Growing pressure on the company to raise pay and provide full-time work comes as an increasing number of Americans and Walmart workers point to OUR Walmart as making significant changes at the country’s largest retailer. Since last Black Friday, the company committed to raise wages for its lowest paid workers, rolled out a new scheduling system that allows workers to sign up for open shifts and improved protections for pregnant workers in response to public calls from OUR Walmart. Workers at more than 2,200 Walmart stores nationwide have signed a petition calling on Walmart and the Waltons to publicly commit to paying $15 an hour and providing consistent, full-time hours.
The Walton family, which controls the Walmart empire, is the richest family in the U.S.—with the wealth of 43% of American families combined. While many Walmart workers are unable to feed and clothe their families, the Walton family takes in $8.6 million a day in Walmart dividends alone to build on its $150 billion in wealth.
Walmart workers began speaking out last week about the severe hunger issues that too many of them are facing because they can’t afford groceries. A group of workers started sharing their stories on Walmart Hunger Games Tumblr after reading about their co-workers’ struggles in a new analysis about Walmart’s role in reinforcing the hunger crisis in America.
For the past three years, Walmart workers have been raising concerns about persistent understaffing at stores and its impact on wasted food, un-stocked shelves, long check-out lines and lower sales, noting that better jobs at Walmart will improve customers’ shopping experience and strengthen the company’s bottom line. The company has reported losing up to $3 billion a year because its shelves go un-stocked. Consumers, analysts, shoppers and workers say that by improving jobs, Walmart can mend its reputation with shoppers, grow the business and help workers support their families.
###
UFCW and OUR Walmart have the purpose of helping Walmart employees as individuals or groups in their dealings with Walmart over labor rights and standards and their efforts to have Walmart publicly commit to adhere to labor rights and standards. UFCW and OUR Walmart have no intent to have Walmart recognize or bargain with UFCW or OUR Walmart as the representative of its employees.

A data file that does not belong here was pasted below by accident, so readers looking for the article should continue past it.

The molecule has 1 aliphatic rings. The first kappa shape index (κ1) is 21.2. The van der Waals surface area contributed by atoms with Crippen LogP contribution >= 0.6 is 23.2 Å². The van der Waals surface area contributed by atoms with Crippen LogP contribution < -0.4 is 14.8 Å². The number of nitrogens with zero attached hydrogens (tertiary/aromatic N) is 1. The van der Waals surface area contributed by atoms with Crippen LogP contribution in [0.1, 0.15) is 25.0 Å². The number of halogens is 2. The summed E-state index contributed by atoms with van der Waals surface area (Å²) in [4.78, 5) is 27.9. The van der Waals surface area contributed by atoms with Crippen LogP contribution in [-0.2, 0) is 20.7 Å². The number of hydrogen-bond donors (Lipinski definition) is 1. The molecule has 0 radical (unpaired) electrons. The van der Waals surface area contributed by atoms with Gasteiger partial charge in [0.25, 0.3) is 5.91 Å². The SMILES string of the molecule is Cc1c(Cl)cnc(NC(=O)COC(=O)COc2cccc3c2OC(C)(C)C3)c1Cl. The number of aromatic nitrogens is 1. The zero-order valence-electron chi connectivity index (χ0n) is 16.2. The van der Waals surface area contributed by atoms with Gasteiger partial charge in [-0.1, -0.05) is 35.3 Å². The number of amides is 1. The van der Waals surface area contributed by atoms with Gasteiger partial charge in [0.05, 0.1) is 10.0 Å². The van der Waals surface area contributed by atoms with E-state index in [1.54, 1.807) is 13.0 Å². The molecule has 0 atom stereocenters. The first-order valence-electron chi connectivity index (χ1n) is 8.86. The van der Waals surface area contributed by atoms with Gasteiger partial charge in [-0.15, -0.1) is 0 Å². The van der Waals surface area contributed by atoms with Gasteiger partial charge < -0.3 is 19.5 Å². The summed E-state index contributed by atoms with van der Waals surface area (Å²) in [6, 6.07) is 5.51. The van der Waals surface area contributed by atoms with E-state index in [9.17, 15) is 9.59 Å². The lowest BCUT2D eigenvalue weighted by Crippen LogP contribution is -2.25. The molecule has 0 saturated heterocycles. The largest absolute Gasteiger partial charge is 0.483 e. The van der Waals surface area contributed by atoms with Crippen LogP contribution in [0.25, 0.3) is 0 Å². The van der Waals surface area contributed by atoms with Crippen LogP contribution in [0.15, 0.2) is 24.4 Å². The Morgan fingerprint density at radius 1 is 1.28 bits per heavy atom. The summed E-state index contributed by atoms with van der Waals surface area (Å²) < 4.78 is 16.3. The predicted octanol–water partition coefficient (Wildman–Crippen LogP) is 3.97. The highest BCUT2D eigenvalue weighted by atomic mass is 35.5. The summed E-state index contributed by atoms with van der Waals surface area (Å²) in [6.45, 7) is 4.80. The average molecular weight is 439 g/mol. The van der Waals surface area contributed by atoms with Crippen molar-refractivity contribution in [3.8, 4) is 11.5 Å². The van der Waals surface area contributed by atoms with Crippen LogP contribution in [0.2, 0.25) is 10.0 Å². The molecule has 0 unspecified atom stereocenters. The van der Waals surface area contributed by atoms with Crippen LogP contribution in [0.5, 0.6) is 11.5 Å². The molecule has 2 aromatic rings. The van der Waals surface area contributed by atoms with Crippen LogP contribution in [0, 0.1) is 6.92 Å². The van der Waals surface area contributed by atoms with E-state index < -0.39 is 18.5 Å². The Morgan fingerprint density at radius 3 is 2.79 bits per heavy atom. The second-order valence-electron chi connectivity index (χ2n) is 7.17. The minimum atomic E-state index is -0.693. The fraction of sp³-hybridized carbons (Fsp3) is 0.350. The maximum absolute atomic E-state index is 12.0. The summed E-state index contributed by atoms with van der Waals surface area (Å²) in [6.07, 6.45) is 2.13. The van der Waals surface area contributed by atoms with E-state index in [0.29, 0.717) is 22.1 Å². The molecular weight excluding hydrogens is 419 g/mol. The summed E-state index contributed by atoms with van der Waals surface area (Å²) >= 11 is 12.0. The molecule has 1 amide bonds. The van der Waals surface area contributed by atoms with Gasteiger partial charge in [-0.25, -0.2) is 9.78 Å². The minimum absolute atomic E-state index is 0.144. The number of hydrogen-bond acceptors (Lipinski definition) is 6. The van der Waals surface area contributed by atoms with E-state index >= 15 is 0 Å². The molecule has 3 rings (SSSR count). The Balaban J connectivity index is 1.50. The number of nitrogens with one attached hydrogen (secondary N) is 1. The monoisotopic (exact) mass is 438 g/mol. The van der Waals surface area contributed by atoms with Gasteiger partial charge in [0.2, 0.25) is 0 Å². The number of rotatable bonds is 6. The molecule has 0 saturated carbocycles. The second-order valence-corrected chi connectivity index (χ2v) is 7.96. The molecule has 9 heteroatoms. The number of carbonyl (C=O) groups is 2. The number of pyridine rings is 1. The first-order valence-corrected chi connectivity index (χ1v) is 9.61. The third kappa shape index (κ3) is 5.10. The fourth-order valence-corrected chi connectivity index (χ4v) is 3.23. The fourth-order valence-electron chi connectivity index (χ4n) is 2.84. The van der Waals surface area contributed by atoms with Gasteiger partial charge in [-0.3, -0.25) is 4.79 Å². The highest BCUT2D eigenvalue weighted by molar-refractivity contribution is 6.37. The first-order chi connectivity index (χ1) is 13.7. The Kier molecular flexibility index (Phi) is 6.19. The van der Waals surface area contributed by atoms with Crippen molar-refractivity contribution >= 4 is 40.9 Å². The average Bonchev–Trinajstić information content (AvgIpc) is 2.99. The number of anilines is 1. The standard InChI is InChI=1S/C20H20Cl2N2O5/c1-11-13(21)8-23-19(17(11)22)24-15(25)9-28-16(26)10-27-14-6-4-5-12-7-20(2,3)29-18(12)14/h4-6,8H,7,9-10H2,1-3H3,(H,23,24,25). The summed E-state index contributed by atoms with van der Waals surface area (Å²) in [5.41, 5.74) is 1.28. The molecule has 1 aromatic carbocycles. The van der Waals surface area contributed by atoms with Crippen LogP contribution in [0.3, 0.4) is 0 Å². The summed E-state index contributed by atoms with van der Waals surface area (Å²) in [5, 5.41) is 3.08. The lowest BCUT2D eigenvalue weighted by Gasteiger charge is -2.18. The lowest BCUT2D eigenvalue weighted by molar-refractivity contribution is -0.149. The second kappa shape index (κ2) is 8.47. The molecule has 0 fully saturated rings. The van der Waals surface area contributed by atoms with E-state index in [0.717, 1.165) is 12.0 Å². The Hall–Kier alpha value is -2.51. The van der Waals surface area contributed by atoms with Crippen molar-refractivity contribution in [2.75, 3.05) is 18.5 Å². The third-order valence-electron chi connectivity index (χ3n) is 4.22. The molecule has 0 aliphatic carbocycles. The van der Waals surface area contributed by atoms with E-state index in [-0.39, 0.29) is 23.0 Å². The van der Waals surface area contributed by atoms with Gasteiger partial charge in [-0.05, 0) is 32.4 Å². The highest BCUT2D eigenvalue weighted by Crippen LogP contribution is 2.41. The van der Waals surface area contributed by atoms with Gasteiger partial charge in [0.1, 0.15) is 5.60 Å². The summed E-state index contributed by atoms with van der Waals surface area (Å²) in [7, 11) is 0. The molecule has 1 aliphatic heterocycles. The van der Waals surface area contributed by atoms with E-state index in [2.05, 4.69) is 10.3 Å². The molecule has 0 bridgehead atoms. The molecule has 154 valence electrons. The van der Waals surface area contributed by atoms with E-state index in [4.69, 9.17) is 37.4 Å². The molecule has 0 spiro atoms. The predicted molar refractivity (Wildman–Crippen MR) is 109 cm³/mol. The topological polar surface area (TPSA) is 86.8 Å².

November 28, 2014

Walmart workers continue strikes in protest of company’s disregard for their rights

As nation rallies against abuse of power,

CALLS FOR $15 AN HOUR, FULL-TIME WORK AT WALMART SWEEP COUNTRY

Walmart workers continue strikes in protest of company’s disregard for their rights

 

***Follow the conversation and see photos at #WalmartStrikers, @ChangeWalmart and blackfridayprotests.org.

UFCWnewsNATIONWIDE — Tens of thousands of Americans are protesting at 1,600 Walmart stores across the country today, calling on the company to pay associates a minimum of $15 an hour and provide full-time work. The broad group says the country’s largest employer and the Waltons—Walmart’s majority owners—are abusing their power and hurting American families by allowing Walmart to violate workers’ rights. While the majority of Walmart workers are paid less than $25,000 a year, Walmart brings in more the $16 billion in annual profits; and the Walton family has built up nearly $150 billion in wealth.

With protests already underway, Walmart workers—members of OUR Walmart—are continuing a nationwide strike protesting the company’s illegal retaliation against associates who speak out for better jobs.

In Phoenix, Sandra Sok walked off the job Wednesday for the first time and said: “Many of us are living in deep poverty and going hungry because the Waltons won’t pay us a fair wage. When my coworkers speak out about these issues, the company tries to silence us. For all of my brothers and sisters who have experienced illegal threats, I am on strike.” Sandy is paid only $400 every two weeks and has worked at Walmart for nine years.

Reports from protests around the country include:

  • Los Angeles: Walmart workers, on strike to protest Walmart’s retaliation, and community members are continuing a 24-hour fast outside a Walmart store in protest of the hunger that Walmart and the Waltons are forcing onto many of their families.
  • Washington, DC: A live band is gearing up to support striking workers outside the District’s new Walmart, where a group of workers held a sit-down strike on Wednesday. This is the first time that workers at the new store in Washington and in neighboring Virginia are on strike.
  • Albuquerque: A group of “Raging Grannies” will sing to show their solidarity with workers.
  • Denver: Santa Claus, his elves, Walmart workers and hundreds of community supporters are preparing to deliver a bag of coal to Walmart.
  • North Bergen, New Jersey: Members of the clergy are set to deliver a symbolic food bino the store while chanting “dignity, not charity.”

Walmart workers started walking off the job on Wednesday in cities nationwide. Inspired by workers in Los Angeles who held the first-ever sit down strike in company history, associates in Washington, DC held a sit-down strike Wednesday at the new store on H Street. Workers in Washington, DC and Virginia are on strike for the first time and are joined by workers who walked off the job in cities and towns nationwide.